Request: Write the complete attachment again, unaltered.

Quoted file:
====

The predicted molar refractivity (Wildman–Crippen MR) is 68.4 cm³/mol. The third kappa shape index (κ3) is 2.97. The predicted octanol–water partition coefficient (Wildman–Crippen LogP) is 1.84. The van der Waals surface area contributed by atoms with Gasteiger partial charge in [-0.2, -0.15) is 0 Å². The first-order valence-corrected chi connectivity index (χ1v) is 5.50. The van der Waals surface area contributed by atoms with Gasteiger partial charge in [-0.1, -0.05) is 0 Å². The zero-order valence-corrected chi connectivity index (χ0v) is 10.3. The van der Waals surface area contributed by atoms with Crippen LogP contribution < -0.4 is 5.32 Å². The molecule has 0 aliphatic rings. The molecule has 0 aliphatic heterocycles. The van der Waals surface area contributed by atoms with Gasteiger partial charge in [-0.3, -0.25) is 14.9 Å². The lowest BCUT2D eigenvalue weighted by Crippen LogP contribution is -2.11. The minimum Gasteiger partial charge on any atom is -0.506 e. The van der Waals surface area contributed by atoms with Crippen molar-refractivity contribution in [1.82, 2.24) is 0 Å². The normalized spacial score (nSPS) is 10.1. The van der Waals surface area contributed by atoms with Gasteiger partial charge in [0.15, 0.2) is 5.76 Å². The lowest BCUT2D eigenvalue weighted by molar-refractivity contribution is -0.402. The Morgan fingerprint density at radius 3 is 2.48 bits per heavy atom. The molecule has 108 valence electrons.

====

The predicted molar refractivity (Wildman–Crippen MR) is 68.4 cm³/mol. The third kappa shape index (κ3) is 2.97. The predicted octanol–water partition coefficient (Wildman–Crippen LogP) is 1.84. The van der Waals surface area contributed by atoms with Gasteiger partial charge in [-0.2, -0.15) is 0 Å². The first-order valence-corrected chi connectivity index (χ1v) is 5.50. The van der Waals surface area contributed by atoms with Gasteiger partial charge in [-0.1, -0.05) is 0 Å². The zero-order valence-corrected chi connectivity index (χ0v) is 10.3. The van der Waals surface area contributed by atoms with Crippen LogP contribution < -0.4 is 5.32 Å². The molecule has 0 aliphatic rings. The molecule has 0 aliphatic heterocycles. The van der Waals surface area contributed by atoms with Gasteiger partial charge in [-0.3, -0.25) is 14.9 Å². The lowest BCUT2D eigenvalue weighted by Crippen LogP contribution is -2.11. The minimum Gasteiger partial charge on any atom is -0.506 e. The van der Waals surface area contributed by atoms with Crippen molar-refractivity contribution in [1.82, 2.24) is 0 Å². The normalized spacial score (nSPS) is 10.1. The van der Waals surface area contributed by atoms with Gasteiger partial charge in [0.15, 0.2) is 5.76 Å². The lowest BCUT2D eigenvalue weighted by molar-refractivity contribution is -0.402. The Morgan fingerprint density at radius 3 is 2.48 bits per heavy atom. The molecule has 108 valence electrons.